Longer, Better Life in Long-Term Care

As the average life span of Americans continues to increase, the aged will place ever-greater demands on long-term care facilities, such as nursing homes, skilled nursing facilities, and assisted living facilities. These are care settings for both people with long-term medical needs and people who simply can’t carry out the activities of daily life (ADL)—dressing and undressing, bathing, moving about, using the restroom, and preparing food and eating—unaided.

It’s important to clarify the differences among long-term care facilities. Skilled nursing facilities (SNFs, pronounced sniffs), are typically used for people with extensive medical and/or rehabilitative needs and have medical staff. The terms nursing home and skilled nursing facility are sometimes used interchangeably, but they are not the same. Nursing homes are not regulated or certified by the federal government, are not covered by Medicare or Medicaid, and typically do not provide the same range of medical and rehabilitative care that SNFs do. They are usually run by charitable organizations.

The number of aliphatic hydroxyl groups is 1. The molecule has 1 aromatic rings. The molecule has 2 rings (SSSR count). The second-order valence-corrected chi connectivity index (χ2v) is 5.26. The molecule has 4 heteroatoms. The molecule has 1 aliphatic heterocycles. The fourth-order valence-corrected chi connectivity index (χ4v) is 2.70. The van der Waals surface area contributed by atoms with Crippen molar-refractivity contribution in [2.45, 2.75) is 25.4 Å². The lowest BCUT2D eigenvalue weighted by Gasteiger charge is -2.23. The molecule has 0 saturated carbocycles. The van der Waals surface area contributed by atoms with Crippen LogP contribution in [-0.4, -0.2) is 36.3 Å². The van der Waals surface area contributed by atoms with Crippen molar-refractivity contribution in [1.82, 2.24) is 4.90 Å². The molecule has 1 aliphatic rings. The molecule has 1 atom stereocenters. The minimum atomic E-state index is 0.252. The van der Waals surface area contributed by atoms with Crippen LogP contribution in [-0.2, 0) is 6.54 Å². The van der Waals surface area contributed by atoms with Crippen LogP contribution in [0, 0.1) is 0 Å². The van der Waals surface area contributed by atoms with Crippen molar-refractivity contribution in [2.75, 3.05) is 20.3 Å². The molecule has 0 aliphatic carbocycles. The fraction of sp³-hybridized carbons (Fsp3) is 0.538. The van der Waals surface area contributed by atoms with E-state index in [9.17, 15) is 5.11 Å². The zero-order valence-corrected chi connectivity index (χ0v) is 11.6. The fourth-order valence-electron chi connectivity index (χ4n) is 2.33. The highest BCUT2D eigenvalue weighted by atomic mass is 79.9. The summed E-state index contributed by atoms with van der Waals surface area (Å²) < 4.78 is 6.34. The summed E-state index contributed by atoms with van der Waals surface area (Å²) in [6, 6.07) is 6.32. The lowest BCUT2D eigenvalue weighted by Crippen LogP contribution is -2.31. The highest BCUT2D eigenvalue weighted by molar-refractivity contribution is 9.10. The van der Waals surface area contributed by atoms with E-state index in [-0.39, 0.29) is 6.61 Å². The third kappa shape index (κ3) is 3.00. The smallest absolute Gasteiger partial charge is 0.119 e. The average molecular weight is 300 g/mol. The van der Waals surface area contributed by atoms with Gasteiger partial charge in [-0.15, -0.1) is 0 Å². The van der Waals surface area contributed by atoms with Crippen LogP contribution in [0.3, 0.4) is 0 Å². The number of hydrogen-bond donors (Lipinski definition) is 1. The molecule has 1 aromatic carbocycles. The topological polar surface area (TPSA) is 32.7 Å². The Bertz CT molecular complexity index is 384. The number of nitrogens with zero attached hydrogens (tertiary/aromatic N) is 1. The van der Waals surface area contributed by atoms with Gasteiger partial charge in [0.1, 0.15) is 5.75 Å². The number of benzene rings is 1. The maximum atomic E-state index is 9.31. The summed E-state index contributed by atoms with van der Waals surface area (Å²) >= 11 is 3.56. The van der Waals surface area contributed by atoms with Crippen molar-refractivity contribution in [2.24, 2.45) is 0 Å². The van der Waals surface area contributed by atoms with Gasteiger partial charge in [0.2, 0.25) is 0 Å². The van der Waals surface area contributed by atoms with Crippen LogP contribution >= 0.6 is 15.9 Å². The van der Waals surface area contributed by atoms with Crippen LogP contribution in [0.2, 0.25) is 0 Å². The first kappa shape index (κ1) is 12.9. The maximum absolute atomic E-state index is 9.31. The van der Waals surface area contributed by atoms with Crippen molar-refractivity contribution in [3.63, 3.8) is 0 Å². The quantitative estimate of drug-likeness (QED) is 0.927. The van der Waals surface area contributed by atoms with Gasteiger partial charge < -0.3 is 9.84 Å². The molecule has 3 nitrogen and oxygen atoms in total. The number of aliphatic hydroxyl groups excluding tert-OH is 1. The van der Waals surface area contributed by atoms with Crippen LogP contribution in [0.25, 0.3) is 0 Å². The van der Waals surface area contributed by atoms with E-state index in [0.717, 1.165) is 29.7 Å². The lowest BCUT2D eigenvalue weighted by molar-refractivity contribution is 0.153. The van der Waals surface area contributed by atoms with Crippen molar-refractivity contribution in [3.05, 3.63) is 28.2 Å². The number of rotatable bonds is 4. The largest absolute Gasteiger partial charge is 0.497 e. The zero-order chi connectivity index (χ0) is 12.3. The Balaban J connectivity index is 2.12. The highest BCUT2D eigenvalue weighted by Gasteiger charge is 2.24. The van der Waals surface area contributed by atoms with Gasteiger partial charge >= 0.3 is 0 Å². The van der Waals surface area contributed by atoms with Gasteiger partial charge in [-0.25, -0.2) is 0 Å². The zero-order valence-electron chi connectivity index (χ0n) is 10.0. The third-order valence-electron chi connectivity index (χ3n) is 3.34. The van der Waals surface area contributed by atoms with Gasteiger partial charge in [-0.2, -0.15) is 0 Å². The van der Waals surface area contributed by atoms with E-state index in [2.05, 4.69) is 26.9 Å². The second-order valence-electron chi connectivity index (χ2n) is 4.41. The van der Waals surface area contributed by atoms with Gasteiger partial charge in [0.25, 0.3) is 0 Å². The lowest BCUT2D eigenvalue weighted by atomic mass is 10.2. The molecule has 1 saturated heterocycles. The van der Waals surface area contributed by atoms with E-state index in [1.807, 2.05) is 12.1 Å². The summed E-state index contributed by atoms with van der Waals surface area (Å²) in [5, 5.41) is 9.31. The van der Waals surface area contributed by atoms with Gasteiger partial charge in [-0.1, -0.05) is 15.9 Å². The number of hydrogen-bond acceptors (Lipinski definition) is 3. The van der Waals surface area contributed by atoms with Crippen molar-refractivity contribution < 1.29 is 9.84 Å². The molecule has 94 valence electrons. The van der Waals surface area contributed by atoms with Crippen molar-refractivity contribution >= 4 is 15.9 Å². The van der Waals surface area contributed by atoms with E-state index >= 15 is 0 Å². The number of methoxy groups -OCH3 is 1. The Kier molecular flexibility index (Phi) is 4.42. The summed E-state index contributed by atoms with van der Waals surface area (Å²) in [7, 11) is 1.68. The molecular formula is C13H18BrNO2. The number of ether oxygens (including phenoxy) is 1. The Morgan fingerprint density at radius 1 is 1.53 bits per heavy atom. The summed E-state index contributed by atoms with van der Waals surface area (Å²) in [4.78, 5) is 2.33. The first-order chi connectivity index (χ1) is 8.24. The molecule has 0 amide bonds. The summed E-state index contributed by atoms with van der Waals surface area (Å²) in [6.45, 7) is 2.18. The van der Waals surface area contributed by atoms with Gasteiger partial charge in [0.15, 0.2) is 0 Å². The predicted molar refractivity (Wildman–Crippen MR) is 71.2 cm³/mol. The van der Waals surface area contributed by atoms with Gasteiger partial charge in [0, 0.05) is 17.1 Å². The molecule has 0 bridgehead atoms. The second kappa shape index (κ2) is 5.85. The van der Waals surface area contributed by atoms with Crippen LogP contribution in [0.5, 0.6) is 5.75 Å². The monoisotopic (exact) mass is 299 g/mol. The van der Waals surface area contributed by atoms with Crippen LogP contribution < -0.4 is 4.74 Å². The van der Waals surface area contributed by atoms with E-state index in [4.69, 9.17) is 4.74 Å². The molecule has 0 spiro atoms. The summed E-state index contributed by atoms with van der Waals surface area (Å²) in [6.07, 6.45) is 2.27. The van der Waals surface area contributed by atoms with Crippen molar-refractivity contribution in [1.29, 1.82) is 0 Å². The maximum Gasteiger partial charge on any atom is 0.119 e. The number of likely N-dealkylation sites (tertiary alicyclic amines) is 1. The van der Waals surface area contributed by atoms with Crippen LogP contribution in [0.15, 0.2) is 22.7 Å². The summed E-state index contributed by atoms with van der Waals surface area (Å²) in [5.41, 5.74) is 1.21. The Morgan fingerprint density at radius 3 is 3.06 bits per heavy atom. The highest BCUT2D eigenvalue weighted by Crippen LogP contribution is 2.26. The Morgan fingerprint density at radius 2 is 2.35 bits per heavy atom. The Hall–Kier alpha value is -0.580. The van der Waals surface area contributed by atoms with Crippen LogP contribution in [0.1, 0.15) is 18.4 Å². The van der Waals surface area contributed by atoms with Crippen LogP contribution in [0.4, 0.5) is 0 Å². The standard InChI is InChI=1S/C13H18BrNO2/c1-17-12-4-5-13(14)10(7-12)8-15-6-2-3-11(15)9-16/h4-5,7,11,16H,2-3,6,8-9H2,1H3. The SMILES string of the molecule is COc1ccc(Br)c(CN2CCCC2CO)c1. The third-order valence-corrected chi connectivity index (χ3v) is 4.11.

Assisted living facilities (ALFs, pronounced alfs) are care settings for people who exclusively need assistance with ADL. Over 3 million Americans receive care in U.S. nursing homes and skilled nursing facilities each year, and nearly one million persons are in assisted living facilities.

Obviously, there is and will continue to be a premium on running these facilities in a way that protects resident health. Yet currently, according to the Centers for Disease Control and Prevention (CDC), 1 to 3 million serious infections occur in long-term care facilities annually. The likelihood of infection is higher in long-term care facilities than at home. Infections in these settings cause as many as 380,000 deaths yearly. Far, far too many.

That’s why it’s so valuable that the CDC has established a website with guidelines to help both caregivers and residents avert or minimize infections. For those of you who would like more information about protecting yourself, your parents, or your grandparents, the long-term care website is located at http://www.cdc.gov/longtermcare/.